The characters were really quite different and so I can see why this author chose to have their stories come together in this way. I really liked Taggie and respected the way she composed herself and her reasons behind being in Lake Como before and after finding out what they were. I didn't like Lucy as much. I found that I really didn't get along with the way she had so many doubts about things but she didn't follow up on them. She was a little indecisive and it really began to grate on me. Later on in the novel she definitely finds a little more back bone but I wasn't entirely happy with the ending that she got. 

The secrets that both these women have and even those they don't fully appreciate are what kept me reading through this book and the structure definitely made me keep turning the pages. Because I struggled to identify with one of the characters I think I struggled to keep up the pace during her sections of the story. Overall though this was a good read and I really enjoyed spending time in Lake Como. 

To order your copy now, just click the link: UK or US

Sunday, 15 July 2018

Movie Reviews July 8th-14th

Well this week was a good week for movie watching, i enjoyed everything I went to see! I did 2 re-watches this week and paid for one movie out of pocket since it was a Fathom event and you can't use Movie Pass for those! I also leave my video review for each of these films at the bottom of this post each week, I would love it you would support my BookTube channel!

Yep I went to see this one again! You can check out my review for this one here, it was just as good the second time around!

This was another re-watch for me. After no enjoying the new movies I saw last week, it was great to watch something that kept me engaged the whole time. This is a long film bu doesn't feel like it. I love the Millennium Falcon and the scenes with Chewbacca! I don't like the new droid and feel like she is way too evolved compared with C3PO and R2D2 who came after her! The new actors in this were good though, i enjoyed it just as much the second time around!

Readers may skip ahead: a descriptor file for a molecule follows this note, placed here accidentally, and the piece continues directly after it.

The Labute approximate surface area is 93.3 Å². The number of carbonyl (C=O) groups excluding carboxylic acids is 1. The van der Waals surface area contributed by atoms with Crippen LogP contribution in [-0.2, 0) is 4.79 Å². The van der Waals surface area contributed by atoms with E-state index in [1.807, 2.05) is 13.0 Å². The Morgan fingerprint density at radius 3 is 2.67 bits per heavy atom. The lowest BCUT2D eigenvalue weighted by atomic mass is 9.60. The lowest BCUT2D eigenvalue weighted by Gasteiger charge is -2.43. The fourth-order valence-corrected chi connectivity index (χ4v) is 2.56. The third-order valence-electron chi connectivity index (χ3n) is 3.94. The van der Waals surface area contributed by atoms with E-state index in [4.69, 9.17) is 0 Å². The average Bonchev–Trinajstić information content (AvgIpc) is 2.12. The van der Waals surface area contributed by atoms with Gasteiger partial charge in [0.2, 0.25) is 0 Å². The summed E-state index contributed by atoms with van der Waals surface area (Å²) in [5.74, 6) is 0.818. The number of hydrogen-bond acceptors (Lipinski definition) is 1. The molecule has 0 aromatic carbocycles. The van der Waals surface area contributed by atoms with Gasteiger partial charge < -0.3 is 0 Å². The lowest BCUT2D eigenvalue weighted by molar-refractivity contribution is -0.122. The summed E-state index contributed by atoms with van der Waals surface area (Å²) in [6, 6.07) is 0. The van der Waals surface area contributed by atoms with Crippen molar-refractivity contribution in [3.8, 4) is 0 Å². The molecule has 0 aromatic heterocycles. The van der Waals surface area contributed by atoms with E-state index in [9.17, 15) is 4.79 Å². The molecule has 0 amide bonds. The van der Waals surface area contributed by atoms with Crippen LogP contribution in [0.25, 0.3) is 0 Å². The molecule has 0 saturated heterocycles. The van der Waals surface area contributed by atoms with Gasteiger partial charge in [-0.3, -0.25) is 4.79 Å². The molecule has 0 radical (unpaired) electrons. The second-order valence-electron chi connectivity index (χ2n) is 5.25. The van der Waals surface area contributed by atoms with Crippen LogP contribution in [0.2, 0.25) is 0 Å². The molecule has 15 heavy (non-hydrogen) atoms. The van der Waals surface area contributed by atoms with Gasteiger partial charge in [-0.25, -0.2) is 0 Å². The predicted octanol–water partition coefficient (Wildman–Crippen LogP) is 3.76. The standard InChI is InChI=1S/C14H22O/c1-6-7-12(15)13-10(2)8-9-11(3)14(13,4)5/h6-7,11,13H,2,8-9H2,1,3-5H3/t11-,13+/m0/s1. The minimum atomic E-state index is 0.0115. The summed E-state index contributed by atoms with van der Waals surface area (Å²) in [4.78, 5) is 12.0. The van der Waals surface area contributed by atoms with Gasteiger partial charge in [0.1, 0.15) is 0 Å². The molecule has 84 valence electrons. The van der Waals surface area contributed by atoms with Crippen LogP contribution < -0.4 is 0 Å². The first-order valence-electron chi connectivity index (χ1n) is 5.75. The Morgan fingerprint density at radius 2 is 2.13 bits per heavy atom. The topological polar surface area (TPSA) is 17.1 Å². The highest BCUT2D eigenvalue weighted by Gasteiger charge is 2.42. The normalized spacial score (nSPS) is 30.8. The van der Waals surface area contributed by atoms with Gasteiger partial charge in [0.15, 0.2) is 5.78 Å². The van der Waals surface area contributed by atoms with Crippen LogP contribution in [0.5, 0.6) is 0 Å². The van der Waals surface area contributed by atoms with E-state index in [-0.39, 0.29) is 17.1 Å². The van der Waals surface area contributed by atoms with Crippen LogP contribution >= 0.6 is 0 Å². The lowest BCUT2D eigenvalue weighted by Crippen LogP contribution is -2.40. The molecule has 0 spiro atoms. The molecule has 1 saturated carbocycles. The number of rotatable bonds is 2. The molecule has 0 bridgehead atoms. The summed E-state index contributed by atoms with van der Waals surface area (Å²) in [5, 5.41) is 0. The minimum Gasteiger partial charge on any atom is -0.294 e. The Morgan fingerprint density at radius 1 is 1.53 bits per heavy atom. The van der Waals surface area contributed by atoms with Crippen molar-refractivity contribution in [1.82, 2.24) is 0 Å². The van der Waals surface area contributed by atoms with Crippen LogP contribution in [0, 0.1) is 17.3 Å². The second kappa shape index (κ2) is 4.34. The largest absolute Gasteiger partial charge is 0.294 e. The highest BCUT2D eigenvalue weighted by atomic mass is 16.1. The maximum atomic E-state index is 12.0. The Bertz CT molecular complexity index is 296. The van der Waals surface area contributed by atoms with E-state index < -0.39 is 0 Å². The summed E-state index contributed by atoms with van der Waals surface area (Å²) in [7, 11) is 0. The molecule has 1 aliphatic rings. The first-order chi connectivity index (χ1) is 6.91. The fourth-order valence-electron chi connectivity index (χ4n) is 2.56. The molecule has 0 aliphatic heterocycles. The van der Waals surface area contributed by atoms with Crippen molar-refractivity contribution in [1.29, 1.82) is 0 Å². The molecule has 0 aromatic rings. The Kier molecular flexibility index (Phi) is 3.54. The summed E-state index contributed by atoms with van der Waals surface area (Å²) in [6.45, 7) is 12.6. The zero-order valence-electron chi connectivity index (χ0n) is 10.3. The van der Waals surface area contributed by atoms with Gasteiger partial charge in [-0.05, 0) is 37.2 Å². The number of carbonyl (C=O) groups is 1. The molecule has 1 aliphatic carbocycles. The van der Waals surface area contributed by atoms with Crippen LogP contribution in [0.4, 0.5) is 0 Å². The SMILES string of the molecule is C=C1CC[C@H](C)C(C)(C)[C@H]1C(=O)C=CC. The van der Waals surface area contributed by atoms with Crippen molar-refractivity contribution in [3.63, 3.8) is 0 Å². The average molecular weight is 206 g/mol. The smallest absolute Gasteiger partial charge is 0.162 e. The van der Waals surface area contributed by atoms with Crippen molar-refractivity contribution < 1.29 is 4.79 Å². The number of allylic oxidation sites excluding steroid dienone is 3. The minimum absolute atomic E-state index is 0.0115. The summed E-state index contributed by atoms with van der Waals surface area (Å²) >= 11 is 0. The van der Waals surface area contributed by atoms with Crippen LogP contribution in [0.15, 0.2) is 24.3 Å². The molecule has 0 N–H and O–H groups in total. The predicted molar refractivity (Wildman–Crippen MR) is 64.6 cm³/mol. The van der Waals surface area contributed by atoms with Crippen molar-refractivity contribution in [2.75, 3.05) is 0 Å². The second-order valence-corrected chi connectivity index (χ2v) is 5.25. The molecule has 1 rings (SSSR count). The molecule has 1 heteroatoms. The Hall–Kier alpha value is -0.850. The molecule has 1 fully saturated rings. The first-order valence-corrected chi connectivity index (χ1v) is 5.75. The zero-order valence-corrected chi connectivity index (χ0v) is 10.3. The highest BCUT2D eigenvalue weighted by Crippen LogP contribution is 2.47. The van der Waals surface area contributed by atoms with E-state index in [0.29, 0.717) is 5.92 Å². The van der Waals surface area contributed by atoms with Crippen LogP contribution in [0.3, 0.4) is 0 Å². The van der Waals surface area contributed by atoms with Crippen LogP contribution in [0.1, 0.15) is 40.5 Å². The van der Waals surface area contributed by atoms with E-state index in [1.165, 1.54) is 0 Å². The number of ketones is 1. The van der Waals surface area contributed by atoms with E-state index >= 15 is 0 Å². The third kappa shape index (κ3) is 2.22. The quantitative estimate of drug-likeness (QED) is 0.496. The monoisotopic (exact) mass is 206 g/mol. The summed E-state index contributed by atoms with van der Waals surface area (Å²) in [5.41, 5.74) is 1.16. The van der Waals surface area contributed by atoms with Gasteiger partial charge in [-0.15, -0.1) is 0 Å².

Now I am not a massive Whitney fan or anything but as soon as I heard that this film as being made I wanted to see it, then when I saw the trailer, I wanted to see it even more! I loved this documentary. They cut it really well with things that were happening in the media and in foreign affairs during the time of her hits. They also got a great range of people to interview, including Bobbi Brown! It was just great-highly recommend. 

I knew nothing about this one going in but a Friend recommended it to me so I went to see it based on the fact that Christopher Plummer is in it! It was really heartwarming and feel good. Three generations of a slightly kooky family on a road trip that may or may not involve a drug deal or two, whats not to love? It was a good film and definitely a recommendation from me!